Massive Stellar Storms Ignite Spectacular ‘Northern Lights’ Above Jupiter

Scientists have captured massive solar storms sparking a jaw-dropping display of stunning X-ray “auroras” on Jupiter’s north pole. These auroras are believed to be eight times brighter than normal and hundreds of times more powerful than Earth’s own “aurora borealis.” A new study led by researchers from the University College London (UCL) employing NASA’s Chandra X-Ray Observatory spotted this spectacular event.

The study is believed to be the first of its kind studying Jupiter’s X-ray aurora in light of the colossal solar-radiation storms penetrating the planet’s magnetosphere. According to William Dunn from UCL’s Mullard Space Science Laboratory, the study would enable scientists to further probe Jupiter’s magnetosphere and the sun’s prodigious influence on it.

“There’s a constant power struggle between the solar wind and Jupiter’s magnetosphere. We want to understand this interaction and what effect it has on the planet. By studying how the aurora changes, we can discover more about the region of space controlled by Jupiter’s magnetic field, and if or how this is influenced by the Sun. Understanding this relationship is important for the countless magnetic objects across the galaxy, including exoplanets, brown dwarfs, and neutron stars,”


A clearer picture of the relationship between the sun and Jupiter’s magnetosphere could be emerging soon according to leading experts. NASA’s Juno spacecraft is scheduled to ascend into orbit around Jupiter this July and attempt to explore Jupiter’s magnetic field in particular.

We know from research that there is a continuously violent outflow of charged particles into space from the sun from time to time, sometimes in the form of giant storms known as coronal mass ejections — CME. These generate strong solar winds interacting with Jupiter’s magnetosphere, a colossal formation in the solar system massive enough to accommodate Jupiter’s many moons.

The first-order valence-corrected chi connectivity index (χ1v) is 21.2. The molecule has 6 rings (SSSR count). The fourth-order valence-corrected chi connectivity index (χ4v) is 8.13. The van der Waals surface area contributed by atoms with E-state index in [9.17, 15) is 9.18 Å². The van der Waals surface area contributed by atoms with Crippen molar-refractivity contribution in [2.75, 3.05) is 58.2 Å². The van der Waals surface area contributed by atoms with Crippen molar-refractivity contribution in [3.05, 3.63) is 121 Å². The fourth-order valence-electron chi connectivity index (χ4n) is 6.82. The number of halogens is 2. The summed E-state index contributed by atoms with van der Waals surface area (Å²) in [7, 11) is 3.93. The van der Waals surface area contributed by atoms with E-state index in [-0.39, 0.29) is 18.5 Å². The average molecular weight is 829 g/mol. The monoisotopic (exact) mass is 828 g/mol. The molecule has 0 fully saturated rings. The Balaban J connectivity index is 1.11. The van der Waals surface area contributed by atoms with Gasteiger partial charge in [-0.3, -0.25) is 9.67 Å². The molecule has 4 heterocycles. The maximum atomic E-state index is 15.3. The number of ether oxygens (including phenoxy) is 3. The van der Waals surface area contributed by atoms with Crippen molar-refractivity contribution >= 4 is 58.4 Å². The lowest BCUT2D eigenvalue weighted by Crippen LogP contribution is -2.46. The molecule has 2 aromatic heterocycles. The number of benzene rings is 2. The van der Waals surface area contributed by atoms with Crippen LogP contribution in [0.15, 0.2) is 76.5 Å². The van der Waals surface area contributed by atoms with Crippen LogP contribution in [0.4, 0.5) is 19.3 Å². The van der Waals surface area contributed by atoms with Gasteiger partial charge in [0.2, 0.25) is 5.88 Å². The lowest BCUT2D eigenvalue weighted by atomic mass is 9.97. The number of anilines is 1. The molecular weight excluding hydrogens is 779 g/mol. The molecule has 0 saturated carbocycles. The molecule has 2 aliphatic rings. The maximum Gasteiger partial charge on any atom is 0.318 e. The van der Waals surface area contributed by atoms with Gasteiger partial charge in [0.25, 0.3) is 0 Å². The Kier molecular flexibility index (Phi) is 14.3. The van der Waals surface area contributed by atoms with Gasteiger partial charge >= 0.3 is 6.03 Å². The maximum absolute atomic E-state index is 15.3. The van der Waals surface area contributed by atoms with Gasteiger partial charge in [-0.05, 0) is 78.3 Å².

Scientists have long been acquainted with Jupiter’s ubiquitous northern and southern lights, far more luminous and intense compared to those of Earth. These massive sources of energy are powered by both electrically charged particles from the sun colliding with Jupiter’s magnetic field as well as a periodic interaction between Jupiter and many of its moons. These interactions produce an enchanting display of “auroral” explosions on the planet, captured beautifully this time by NASA’s X-Ray observatory.

Image: NASA
Jupiter (Image: NASA)

According to astrophysicist Graziella Branduardi-Raymont, these observations can help scientists further speculate on how solar winds impact planet Earth.

“Comparing new findings from Jupiter with what is already known for Earth will help explain how space weather is driven by the solar wind interacting with Earth’s magnetosphere. New insights into how Jupiter’s atmosphere is influenced by the sun will help us characterize the atmospheres of exoplanets, giving us clues about whether a planet is likely to support life as we know it,”

Solar storms occur when the sun releases massive bursts of energy in the form of solar flares and coronal mass ejections. These phenomena send a stream of electrical charges and magnetic fields toward the planets at a velocity of nearly 3 million miles per hour.

The impact of solar storms on Jupiter’s aurora was tracked by monitoring the X-rays emitted during two 11-hour observations back in 2011 when an interplanetary coronal mass ejection event was recorded and massive stellar matter was projected to strike the giant planet’s magnetosphere. Scientists used the data collected to build a “3-D spherical image” to isolate the source of the X-ray activity and identify areas to probe further at different intervals.

Last year, observations of the planet’s extreme ultraviolet emissions revealed that the mighty explosions of Jupiter’s aurora most likely occur as a consequence of the planet’s interaction with its moons. On Earth, however, the fascinatingly radiant patterns and formations of the Northern Lights or “aurora borealis” are typically produced by solar wind-driven electrons and protons that penetrate the Earth’s magnetosphere. Accelerating along the planet’s magnetic field, they disperse into the atmosphere and collide with surrounding gases.

[Image via Shutterstock]

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